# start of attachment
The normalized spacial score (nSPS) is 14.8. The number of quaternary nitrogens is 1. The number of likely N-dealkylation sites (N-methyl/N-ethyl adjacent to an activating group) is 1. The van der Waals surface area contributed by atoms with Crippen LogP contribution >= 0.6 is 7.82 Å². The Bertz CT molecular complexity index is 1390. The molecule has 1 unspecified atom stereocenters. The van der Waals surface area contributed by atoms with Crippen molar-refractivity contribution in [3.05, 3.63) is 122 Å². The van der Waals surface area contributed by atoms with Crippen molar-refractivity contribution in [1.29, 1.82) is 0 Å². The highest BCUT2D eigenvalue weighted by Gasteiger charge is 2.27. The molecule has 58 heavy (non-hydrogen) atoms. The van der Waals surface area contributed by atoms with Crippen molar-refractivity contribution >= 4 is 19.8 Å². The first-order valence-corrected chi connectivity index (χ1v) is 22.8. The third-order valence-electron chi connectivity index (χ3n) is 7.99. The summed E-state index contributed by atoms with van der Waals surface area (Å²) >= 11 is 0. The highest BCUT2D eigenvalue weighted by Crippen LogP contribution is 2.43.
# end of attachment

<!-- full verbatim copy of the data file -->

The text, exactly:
The normalized spacial score (nSPS) is 14.8. The number of quaternary nitrogens is 1. The number of likely N-dealkylation sites (N-methyl/N-ethyl adjacent to an activating group) is 1. The van der Waals surface area contributed by atoms with Crippen LogP contribution >= 0.6 is 7.82 Å². The Bertz CT molecular complexity index is 1390. The molecule has 1 unspecified atom stereocenters. The van der Waals surface area contributed by atoms with Crippen molar-refractivity contribution in [3.05, 3.63) is 122 Å². The van der Waals surface area contributed by atoms with Crippen molar-refractivity contribution in [1.29, 1.82) is 0 Å². The highest BCUT2D eigenvalue weighted by Gasteiger charge is 2.27. The molecule has 58 heavy (non-hydrogen) atoms. The van der Waals surface area contributed by atoms with Crippen molar-refractivity contribution >= 4 is 19.8 Å². The first-order valence-corrected chi connectivity index (χ1v) is 22.8. The third-order valence-electron chi connectivity index (χ3n) is 7.99. The summed E-state index contributed by atoms with van der Waals surface area (Å²) >= 11 is 0. The highest BCUT2D eigenvalue weighted by Crippen LogP contribution is 2.43.